The Industrial Revolution In Europe

In 8 pages, the author discusses how Europe became the forerunner of industrialization. The industrialization of Europe occurred long before that of North America. Bibliography lists 8 sources.

Role of Native Americans

A 5 page research paper that summarizes the political, social and economic roles that Natives Americans have played in both colonial and modern times in North and South America. Bibliography lists 3 sources.

Contemporary Native American Concerns: Health, Sovereignty, and Leadership

A 6 page discussion of the many problems facing contemporary Native Americans. Traces these problems back to the initial contact with the European people who invaded Native land. Asserts that everything from the ravages of disease on modern Native Americans to struggles over land rights and the right to independent government can be related to the demands and expectations of non-Native groups who now predominate North America. Bibliography lists 6 sources.

The Algonquin

This 5 page paper provides an overview of this group of Indian tribes which live in upper North America. Several variables are discussed inclusive of shamanism, land rights, language, art and history. Bibliography lists 9 sources.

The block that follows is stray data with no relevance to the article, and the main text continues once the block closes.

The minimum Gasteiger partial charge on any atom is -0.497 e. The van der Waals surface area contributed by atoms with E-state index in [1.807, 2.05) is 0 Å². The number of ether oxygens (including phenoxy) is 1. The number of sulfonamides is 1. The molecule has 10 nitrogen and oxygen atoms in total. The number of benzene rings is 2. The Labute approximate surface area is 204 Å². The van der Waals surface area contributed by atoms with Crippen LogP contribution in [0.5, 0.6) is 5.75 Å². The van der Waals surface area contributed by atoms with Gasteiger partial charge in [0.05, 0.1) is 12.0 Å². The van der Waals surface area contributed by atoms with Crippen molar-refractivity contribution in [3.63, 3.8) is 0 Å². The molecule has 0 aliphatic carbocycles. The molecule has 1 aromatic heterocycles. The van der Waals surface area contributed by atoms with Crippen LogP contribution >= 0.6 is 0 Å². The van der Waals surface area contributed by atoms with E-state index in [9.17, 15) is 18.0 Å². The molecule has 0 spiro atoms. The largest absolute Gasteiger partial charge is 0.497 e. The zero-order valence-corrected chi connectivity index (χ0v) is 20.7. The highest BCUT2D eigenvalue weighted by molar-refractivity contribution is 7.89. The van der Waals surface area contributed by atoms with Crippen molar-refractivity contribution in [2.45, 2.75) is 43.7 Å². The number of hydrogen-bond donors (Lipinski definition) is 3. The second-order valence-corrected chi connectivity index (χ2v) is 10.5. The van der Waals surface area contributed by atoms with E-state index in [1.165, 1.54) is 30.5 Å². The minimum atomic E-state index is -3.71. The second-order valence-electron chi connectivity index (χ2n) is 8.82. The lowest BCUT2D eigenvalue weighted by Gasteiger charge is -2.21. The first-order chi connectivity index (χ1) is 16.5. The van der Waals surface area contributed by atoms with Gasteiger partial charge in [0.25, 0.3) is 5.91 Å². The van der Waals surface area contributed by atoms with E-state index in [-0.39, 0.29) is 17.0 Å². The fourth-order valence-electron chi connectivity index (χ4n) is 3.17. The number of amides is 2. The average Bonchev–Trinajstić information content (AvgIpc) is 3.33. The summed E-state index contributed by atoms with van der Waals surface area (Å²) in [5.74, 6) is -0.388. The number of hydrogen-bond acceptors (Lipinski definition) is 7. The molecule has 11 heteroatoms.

NATIVE AMERICAN TREATMENT BY THE THREE MAJOR IMPERIAL POWERS

This 10 page paper discusses the treatment of the Native Americans in North America by the imperial powers: Spain, France, England and American Colonists. Views of Francis Parkman examined. Bibliography lists 3 sources.

Industrialization In The US

The tale of indrustialization is one that most Americans associate with a growth in manufacturing, availability of goods, the establishment of large corporations and the labor disputes of the late 1800’s. Politics were recovering from the Civil War and the lines being drawn were changing from North versus south to ‘business’ versus ‘worker’. This 2 page paper takes a brief view of the political atmosphere at a time when America was besieged by a class struggle for worker’s rights. Bibliography lists 2 sources.

Dealing with North Korea

A 6 page paper discussing nine options that the United States has for dealing with the government of North Korea regarding North Korea’s commitment to military buildup and threatening language regarding nuclear capability. When the time comes for action regarding North Korea, the choices available to US decision-makers likely will be best left to the UN. North Korea is so hostile to the US that any US-based suggestion for resolution is likely to be rejected out of hand. None of the world can afford to merely let us “fight it out;” we must be able to arrive at compromise shortly. Bibliography lists 4 sources.

The End Of Slavery In Massachusetts

This 5 page paper discuses the event that acted as a catalyst to end slavery in this state. As one writer commented, because the North was free during the Civil War era, people have forgotten that slavery was practiced in the North early in American history. It was common European practice to enslave those one conquered but for the most part, Indians conquered were sent to the West Indies and traded for other slaves, who were returned to America. This essay provides a background and then, focuses on the Quock Walker case, credited with ending slavery in Massachusetts. Bibliography lists 3 sources.